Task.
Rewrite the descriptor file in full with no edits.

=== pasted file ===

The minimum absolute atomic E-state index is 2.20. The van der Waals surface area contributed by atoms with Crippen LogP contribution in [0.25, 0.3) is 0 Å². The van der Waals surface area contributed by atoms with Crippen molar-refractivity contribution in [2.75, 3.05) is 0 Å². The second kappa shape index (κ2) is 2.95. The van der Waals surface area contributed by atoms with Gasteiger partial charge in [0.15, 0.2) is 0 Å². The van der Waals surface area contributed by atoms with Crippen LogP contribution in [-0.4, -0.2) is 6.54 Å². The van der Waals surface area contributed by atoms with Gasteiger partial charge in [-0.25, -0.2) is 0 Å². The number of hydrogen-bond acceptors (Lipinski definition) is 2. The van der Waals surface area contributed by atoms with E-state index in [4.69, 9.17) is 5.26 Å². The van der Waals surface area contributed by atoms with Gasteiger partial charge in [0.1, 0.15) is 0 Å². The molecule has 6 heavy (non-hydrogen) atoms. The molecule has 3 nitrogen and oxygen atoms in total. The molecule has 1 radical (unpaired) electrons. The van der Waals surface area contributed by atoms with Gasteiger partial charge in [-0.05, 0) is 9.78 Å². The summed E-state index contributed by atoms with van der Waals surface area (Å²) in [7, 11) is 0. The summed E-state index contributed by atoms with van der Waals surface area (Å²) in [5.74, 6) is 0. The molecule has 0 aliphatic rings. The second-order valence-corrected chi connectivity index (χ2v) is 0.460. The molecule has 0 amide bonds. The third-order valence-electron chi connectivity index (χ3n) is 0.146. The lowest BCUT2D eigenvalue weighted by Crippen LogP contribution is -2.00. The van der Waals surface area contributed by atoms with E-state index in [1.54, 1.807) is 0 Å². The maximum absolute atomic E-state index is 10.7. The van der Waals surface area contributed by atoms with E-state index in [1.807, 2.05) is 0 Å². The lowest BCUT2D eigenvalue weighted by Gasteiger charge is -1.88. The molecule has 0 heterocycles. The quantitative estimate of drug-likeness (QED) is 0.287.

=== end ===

The minimum absolute atomic E-state index is 2.20. The van der Waals surface area contributed by atoms with Crippen LogP contribution in [0.25, 0.3) is 0 Å². The van der Waals surface area contributed by atoms with Crippen molar-refractivity contribution in [2.75, 3.05) is 0 Å². The second kappa shape index (κ2) is 2.95. The van der Waals surface area contributed by atoms with Gasteiger partial charge in [0.15, 0.2) is 0 Å². The van der Waals surface area contributed by atoms with Crippen LogP contribution in [-0.4, -0.2) is 6.54 Å². The van der Waals surface area contributed by atoms with Gasteiger partial charge in [-0.25, -0.2) is 0 Å². The number of hydrogen-bond acceptors (Lipinski definition) is 2. The van der Waals surface area contributed by atoms with E-state index in [4.69, 9.17) is 5.26 Å². The van der Waals surface area contributed by atoms with Gasteiger partial charge in [0.1, 0.15) is 0 Å². The molecule has 6 heavy (non-hydrogen) atoms. The molecule has 3 nitrogen and oxygen atoms in total. The molecule has 1 radical (unpaired) electrons. The van der Waals surface area contributed by atoms with Gasteiger partial charge in [-0.05, 0) is 9.78 Å². The summed E-state index contributed by atoms with van der Waals surface area (Å²) in [7, 11) is 0. The summed E-state index contributed by atoms with van der Waals surface area (Å²) in [5.74, 6) is 0. The molecule has 0 aliphatic rings. The second-order valence-corrected chi connectivity index (χ2v) is 0.460. The molecule has 0 amide bonds. The third-order valence-electron chi connectivity index (χ3n) is 0.146. The lowest BCUT2D eigenvalue weighted by Crippen LogP contribution is -2.00. The van der Waals surface area contributed by atoms with E-state index in [1.54, 1.807) is 0 Å². The maximum absolute atomic E-state index is 10.7. The van der Waals surface area contributed by atoms with E-state index in [1.807, 2.05) is 0 Å². The lowest BCUT2D eigenvalue weighted by Gasteiger charge is -1.88. The molecule has 0 heterocycles. The quantitative estimate of drug-likeness (QED) is 0.287.